The day after the wedding

Despite a strong refutation by the makers of Made in Heaven of Dalit writer Yashica Dutt’s allegations of appropriation, the last shot in this war of words hasn’t been fired. The debate over who first came up with the phrase “coming out” in the context of Dalit identity – used by Dutt for her 2019 memoir Coming Out as Dalit – and whether the character played by Radhika Apte in the show’s episode would have existed without Dutt will continue for a while.

To sum up the controversy: the fifth episode of the Prime Video show’s second season is about Pallavi, a Dalit academic whose decision to have a Buddhist wedding ceremony exposes the caste prejudices of her prospective in-laws. Dutt stated on social media and in interviews that some elements of Pallavi’s story resemble hers, such as the idea of “passing” as upper caste to avoid stigma, the grandmother who worked as a toilet cleaner, a Columbia University degree, and Pallavi’s use of the “coming out” phrase.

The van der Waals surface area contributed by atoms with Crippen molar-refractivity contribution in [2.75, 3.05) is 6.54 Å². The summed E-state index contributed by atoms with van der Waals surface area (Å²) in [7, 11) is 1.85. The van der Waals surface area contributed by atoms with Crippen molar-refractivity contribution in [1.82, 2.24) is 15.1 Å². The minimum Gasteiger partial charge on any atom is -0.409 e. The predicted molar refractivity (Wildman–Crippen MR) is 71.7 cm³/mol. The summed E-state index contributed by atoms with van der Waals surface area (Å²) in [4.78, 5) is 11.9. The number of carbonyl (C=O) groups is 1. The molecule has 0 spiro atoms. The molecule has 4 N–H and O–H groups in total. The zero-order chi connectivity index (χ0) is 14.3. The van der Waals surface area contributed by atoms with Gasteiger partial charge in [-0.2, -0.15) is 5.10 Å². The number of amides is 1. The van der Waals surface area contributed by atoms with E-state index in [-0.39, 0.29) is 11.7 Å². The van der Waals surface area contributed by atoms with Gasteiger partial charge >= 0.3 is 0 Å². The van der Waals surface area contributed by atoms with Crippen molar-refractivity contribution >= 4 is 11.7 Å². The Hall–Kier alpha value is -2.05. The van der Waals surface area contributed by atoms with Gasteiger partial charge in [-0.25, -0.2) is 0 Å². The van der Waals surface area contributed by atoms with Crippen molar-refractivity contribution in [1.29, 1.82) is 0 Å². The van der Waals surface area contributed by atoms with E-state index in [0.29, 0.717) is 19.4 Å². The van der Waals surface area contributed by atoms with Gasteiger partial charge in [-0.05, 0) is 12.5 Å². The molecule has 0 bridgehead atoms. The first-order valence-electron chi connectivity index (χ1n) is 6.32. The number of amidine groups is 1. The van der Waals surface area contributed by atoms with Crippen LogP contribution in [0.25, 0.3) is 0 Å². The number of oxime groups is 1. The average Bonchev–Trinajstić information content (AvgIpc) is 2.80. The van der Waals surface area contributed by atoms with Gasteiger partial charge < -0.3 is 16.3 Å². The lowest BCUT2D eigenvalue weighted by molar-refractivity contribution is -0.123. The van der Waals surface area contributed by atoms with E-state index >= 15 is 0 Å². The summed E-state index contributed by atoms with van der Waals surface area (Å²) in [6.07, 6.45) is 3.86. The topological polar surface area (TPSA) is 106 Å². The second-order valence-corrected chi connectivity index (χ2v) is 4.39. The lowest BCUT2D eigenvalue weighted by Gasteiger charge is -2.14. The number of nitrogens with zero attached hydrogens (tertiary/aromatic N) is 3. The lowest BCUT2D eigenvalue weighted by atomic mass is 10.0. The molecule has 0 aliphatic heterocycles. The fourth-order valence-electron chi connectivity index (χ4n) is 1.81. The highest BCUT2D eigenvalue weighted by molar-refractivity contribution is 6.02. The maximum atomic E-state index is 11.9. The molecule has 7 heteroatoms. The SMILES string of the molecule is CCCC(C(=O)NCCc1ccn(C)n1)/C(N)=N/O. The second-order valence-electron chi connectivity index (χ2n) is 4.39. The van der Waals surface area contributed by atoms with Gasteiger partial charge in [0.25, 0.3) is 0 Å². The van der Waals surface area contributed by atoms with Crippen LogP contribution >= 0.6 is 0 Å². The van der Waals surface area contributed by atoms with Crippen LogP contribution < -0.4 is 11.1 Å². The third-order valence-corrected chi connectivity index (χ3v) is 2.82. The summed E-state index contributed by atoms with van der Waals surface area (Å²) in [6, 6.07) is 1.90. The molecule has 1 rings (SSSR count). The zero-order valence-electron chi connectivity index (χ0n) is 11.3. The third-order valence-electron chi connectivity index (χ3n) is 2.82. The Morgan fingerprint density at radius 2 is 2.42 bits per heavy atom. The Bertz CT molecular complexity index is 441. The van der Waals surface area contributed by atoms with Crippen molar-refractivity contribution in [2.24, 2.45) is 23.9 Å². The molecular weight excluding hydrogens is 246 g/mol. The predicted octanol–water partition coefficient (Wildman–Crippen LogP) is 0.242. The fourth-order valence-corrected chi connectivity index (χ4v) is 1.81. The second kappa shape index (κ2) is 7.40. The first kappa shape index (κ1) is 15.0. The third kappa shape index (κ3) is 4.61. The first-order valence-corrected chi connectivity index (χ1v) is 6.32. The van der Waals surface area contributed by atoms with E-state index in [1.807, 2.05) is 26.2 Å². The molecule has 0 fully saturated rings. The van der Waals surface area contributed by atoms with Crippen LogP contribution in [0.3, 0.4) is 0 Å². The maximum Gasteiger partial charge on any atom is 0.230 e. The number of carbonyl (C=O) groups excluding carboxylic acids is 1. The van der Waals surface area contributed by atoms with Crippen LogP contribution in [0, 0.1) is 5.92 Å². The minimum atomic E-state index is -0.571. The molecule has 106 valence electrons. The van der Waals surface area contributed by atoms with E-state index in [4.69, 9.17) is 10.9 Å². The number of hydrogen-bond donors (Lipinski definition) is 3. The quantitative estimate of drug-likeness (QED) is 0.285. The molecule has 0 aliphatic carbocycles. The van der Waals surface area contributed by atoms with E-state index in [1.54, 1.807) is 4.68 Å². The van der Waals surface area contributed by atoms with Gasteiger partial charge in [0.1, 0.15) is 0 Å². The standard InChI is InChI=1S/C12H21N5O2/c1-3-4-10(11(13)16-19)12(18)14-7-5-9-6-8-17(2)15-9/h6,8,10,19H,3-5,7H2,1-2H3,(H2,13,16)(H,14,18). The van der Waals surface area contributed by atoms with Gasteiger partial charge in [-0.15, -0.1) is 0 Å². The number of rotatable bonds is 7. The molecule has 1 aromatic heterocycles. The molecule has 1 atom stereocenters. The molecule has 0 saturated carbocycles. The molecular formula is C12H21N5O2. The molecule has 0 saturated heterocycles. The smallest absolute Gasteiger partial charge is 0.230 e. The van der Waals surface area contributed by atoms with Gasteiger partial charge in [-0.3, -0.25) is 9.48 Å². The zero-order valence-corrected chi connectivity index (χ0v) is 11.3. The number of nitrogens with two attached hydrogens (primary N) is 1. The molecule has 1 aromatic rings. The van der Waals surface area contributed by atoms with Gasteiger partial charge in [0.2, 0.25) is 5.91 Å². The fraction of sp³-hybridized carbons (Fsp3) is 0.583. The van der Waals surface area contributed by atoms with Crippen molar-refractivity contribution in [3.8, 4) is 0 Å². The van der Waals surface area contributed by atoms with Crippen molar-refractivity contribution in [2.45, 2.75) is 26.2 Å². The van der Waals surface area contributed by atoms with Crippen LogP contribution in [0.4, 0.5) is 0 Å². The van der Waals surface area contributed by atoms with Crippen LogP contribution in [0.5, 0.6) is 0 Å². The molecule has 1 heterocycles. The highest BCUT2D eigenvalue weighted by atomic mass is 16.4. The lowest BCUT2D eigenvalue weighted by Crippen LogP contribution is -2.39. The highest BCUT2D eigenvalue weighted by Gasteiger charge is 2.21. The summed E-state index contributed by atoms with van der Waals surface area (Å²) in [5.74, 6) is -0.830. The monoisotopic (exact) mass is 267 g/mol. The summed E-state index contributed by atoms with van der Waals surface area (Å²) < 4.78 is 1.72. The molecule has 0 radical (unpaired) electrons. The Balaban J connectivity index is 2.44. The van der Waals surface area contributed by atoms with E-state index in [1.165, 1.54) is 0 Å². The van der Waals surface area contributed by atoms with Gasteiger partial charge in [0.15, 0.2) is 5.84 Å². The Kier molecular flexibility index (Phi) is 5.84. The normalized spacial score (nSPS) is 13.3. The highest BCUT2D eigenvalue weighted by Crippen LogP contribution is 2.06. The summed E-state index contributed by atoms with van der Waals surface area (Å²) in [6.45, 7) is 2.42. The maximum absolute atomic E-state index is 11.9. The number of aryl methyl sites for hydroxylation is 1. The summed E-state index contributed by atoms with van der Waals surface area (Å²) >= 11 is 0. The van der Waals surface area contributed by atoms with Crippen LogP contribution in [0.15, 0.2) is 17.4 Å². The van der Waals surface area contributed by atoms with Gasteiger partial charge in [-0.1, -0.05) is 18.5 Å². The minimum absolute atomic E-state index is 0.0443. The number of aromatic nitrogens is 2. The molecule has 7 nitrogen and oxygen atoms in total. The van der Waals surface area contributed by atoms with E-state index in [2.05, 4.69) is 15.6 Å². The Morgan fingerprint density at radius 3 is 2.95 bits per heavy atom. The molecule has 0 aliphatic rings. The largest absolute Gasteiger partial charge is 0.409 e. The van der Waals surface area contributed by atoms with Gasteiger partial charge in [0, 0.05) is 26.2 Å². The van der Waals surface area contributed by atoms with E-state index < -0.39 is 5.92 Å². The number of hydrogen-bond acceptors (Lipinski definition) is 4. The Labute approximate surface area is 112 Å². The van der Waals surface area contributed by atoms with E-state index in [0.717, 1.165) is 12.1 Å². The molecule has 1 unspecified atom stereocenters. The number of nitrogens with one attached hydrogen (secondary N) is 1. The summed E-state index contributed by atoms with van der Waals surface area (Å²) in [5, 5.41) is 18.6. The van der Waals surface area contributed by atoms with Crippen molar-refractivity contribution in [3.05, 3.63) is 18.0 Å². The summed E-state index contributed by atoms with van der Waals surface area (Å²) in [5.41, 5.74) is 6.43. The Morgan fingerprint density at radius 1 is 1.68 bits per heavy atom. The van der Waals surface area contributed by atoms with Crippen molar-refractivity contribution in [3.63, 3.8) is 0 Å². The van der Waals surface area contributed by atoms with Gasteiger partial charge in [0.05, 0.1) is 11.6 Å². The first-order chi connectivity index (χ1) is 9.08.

The writers of the series – Zoya Akhtar, Reema Kagti and Alankrita Shrivastava – and the episode director Neeraj Ghaywan (himself a Dalit) denied Dutt’s allegations, stating, among other things, that the “coming out” phrase has been around since 2007 and is now a part of “common parlance”.

Made in Heaven Season 2.

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